Haunted Houses and Behavioral Finance

Haunted Houses and Behavioral Finance

6 MIN READ

One of the design characteristics of being human is that we run from fear, we protect ourselves from danger, from bad things—whatever it may be. Whether it’s an animal in the woods, or a scary dark room, an emotional response goes off in our brain. To run. To protect. After all, the word emotion stems from the Latin root meaning “to move away.”

Before we judge ourselves and judge others we need to understand that we are human. Therefore, we aren’t perfect and are designed with flaws in certain situations and circumstances. Before we imagine ourselves acting in a certain way in a hypothetical situation we need to understand this basic truth.

It is October, Halloween is approaching. It is haunted house season. We know that haunted houses are not real. We know that things are going to jump out of dark places. We know almost exactly how it is going to play out. But we still get scared.

There are countless examples of situations like this where we know the outcome, or know the situation, yet we still react a certain way. Fortunately or unfortunately, depending on the situation, this is by design.

Knowing something is one thing, acting human is another.

This is how behavioral finance works.

If an advisor asks clients about how they will respond to a 30% drop in their portfolio, many times they may get the “right” answer. “I will stay the course and not react.” “I will continue adding to my portfolio.” “I will add even more to my portfolio, buy at a discount right?”

The reality is, this is not how humans respond. This isn’t how we are designed to respond to fear. Responding properly to the hypothetical is only the first line of defense. A high majority of investors will not actually act this way when the time comes because it is much easier said than done. Just like remaining calm in a haunted house or during a scary movie is easier said than done.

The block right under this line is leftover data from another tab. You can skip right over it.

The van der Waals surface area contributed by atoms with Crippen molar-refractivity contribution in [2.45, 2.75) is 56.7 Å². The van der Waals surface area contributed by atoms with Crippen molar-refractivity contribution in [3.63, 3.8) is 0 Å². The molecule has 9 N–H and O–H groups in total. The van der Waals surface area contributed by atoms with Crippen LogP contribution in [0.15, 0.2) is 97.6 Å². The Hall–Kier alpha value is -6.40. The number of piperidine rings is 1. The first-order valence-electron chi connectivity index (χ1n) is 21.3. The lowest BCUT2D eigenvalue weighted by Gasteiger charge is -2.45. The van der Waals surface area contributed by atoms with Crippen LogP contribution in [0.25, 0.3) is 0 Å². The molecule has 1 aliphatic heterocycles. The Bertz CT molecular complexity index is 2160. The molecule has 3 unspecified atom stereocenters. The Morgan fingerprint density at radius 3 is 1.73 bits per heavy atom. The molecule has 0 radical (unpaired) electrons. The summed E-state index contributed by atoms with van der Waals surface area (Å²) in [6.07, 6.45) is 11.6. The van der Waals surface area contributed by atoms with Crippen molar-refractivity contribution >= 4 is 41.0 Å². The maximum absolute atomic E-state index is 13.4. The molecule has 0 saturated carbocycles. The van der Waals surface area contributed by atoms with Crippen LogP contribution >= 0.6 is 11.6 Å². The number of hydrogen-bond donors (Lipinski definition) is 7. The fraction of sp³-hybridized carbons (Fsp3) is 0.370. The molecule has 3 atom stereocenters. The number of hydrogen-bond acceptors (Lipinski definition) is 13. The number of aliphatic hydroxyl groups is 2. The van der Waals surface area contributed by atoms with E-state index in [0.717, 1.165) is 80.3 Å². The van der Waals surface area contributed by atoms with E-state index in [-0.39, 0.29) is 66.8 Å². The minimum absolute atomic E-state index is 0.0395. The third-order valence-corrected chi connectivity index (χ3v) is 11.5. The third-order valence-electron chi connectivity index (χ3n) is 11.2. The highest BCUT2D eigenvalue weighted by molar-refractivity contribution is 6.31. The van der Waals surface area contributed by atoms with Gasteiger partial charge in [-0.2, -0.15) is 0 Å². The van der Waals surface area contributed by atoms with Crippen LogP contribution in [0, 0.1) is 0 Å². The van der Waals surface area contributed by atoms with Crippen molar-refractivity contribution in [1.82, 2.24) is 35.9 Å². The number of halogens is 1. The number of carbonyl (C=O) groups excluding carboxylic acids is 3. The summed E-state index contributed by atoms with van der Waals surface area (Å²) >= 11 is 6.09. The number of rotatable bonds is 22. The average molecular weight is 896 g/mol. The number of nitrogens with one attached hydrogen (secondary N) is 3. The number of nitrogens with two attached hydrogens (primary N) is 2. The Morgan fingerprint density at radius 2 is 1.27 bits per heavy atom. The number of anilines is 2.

Most people couldn’t imagine sitting through the scariest of movies and not flinching. But we do imagine ourselves having zero reaction to a market crash.

Markets go up and markets go down. They always will. We know this.

However, when markets fall, every news headline is negative, every social media post is negative, thousands of “experts” are calling for the end of the world as we know it. Fear sells. During market turbulence this fear selling happens for days and weeks and months on end. All of this noise penetrates well beyond our first line of defense and gets to our 2nd, 3rd, and 4th layers of defense.

When all of your friends, neighbors, and co-workers are telling you to sell. Or telling you that they sold everything last week and that you should too. This gets to our 5th and 6th layers of defense.

We know that reacting during a volatile or falling stock market is not likely to turn out well, but sometimes we cannot resist the urge to do what we’re designed to do. To do something.

How hard would it be to do nothing? How many layers of defense do you have? After all, we’re only human.

 

Mike TroxellAbout the Author
Michael Troxell is a financial planner and Investment advisor based in the San Francisco Bay Area serving clients across the country. Michael has a background in both wealth management and tax. Previously, he worked at a wealth management firm managing close to $5 billion, personally working with approximately $250 million. He graduated from Northeastern University with a BS in Business Administration while obtaining a dual-concentration in finance and accounting. He resides in Oakland, CA with his wife and daughter.

 

 

 

 

 

 

 

 

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